Max Novak probably watched too many gladiator movies as a kid.
At least that’s his theory for why he’s so interested in Greek and Roman history. As a USC undergraduate, he spent weeks excavating a funeral site near Rome, uncovering pottery shards, painted objects and chunks of a marble sarcophagus.
Now, fresh from dual majors in classics and art history at USC, he’s pursuing his master’s degree in classical art and archaeology at Oxford University. He envisions a career in museum work, possibly as a curator responsible for classical art and archaeological objects.
“There’s something special about being able to touch and interact with materials that way,” he said. “They are just really beautiful — they are priceless and one-of-a-kind.”
But if you are envisioning a quiet and bookish scholar interested only in ancient artifacts, Novak might catch you off guard. He skateboards, designs streetwear and recently launched a french fries-focused food truck in Los Angeles with a couple of buddies from high school.
These diverse passions are likely part of the reason he earned USC’s highly selective Mork Family Scholarship, which covered his undergraduate tuition and included a stipend for living expenses. In addition to providing motivation and encouragement to push his limits, the scholarship enabled his trip to Italy for the archaeological excavation and made attending graduate school at Oxford University much more feasible because he didn’t have to take on student loan debt.
“You have to live up to it,” he said of the scholarship. “It does motivate you to take advantage of what you’ve been given.”
Novak’s road to Oxford began at the USC Dornsife College of Arts, Letters and Sciences, especially in courses taught by Thomas Habinek, a professor of classics, and John Pollini, a professor of art history who specializes in classical art and archaeology.
Pollini also oversaw the archaeological dig in Italy’s Ostia Antica, a neighborhood that served as the seaport for ancient Rome. During the six-week visit in 2015, Novak and other USC students explored the foundations of what might have been a storage area for funeral offerings and tributes.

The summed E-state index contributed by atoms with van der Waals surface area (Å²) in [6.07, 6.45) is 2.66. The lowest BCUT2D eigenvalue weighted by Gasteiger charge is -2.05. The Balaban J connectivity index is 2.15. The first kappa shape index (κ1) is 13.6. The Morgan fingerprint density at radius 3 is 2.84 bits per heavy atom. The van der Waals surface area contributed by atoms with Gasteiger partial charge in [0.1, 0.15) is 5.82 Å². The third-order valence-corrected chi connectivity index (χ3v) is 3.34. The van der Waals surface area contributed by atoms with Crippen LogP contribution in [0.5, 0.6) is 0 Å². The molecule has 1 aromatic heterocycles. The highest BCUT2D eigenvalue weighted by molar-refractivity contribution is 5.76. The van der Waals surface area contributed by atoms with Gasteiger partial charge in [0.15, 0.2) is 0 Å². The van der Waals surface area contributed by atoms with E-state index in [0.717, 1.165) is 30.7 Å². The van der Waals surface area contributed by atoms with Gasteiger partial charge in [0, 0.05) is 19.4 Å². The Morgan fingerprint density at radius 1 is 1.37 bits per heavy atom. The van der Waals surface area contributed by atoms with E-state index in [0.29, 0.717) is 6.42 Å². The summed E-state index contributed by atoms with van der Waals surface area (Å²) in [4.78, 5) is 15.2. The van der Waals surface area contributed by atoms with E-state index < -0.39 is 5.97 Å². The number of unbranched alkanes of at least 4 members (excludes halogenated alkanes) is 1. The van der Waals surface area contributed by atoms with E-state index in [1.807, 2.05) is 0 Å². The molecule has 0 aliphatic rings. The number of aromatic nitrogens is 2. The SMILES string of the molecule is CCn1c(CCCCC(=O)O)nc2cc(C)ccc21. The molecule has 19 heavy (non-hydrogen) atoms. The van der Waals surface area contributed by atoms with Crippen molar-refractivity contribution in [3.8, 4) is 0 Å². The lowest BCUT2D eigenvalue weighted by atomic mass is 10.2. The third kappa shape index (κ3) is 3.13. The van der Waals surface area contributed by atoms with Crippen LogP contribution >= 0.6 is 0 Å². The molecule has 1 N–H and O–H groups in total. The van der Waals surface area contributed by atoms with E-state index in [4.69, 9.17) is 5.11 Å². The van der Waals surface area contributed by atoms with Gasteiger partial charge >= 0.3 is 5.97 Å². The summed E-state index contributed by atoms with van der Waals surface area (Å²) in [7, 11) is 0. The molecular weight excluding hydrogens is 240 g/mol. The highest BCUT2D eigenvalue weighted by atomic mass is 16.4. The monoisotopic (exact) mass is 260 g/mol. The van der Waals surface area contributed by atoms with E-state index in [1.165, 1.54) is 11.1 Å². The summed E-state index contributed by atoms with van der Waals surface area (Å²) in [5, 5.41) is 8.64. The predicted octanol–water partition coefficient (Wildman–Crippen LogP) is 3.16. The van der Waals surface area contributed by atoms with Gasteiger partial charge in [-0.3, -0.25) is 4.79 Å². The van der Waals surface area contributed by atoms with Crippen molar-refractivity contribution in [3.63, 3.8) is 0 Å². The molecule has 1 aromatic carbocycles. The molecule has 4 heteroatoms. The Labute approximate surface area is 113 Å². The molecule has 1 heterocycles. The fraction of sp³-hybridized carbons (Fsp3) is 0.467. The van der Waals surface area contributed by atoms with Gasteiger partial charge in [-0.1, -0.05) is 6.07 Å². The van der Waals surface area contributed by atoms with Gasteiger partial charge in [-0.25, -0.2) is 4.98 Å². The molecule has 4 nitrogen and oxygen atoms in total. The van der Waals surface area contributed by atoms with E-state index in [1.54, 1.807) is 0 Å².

Novak’s primary task was unglamorous: digging a 5-foot-deep hole. His swings with a pickax gave way to more delicate tools as he neared a layer of broken pottery believed to have been scattered sometime in the medieval period to create a floor.
“Everyone there was pretty much new to digs, so we constantly had to ask if something was new or old,” he said.
Eventually, he carefully swept away dust with a brush, pausing to take photos every few minutes to document his progress.
Novak enjoyed the experience, and Pollini said he was one of the few students who would drop by the office to chat after the dig. But weeks of taking a train to the site at 6 a.m., digging all day and returning to Rome dirty, sweaty and tired gave him invaluable insight: A career in museum curation and administration might be a better fit.
That’s not to say he doesn’t enjoy hard work. Before he left for Oxford, Novak hit the streets of Los Angeles with a couple of friends from his hometown of Oakland, Calif., in their food truck, Fries First. The entrepreneurial initiative grew out of a business pitch competition that the group entered and won in early 2017, netting them $20,000.
After polishing up their business plan with support from Novak’s father, an accomplished chef and restaurant consultant, they rented a food truck and started dishing up their take on gourmet fries. Their trays of waffle-cut fries come with internationally themed toppings, from carne asada to kimchi to curry.
“Some people like the Greek, but I think the lomo saltado is the most interesting one,” said Novak, referring to their version of the Peruvian dish of stir-fried steak, onions and roasted tomatoes.
Although he is now studying overseas, Novak remains involved with the business, providing some design work thanks to a few elective courses in art and graphic design he took at USC. He said it’s another opportunity he might not have had without the Mork Family Scholarship.
“It’s absolutely a blessing and made a lot of other things possible,” he said. “I don’t think I’ll ever stop being thankful.”
USC offers the largest financial aid program in the country, but only a fraction of USC undergraduate scholarship aid is offered through the endowment. To learn how to make a USC education possible for more students with the help of scholarships, visit the scholarships page on the Campaign for USC website.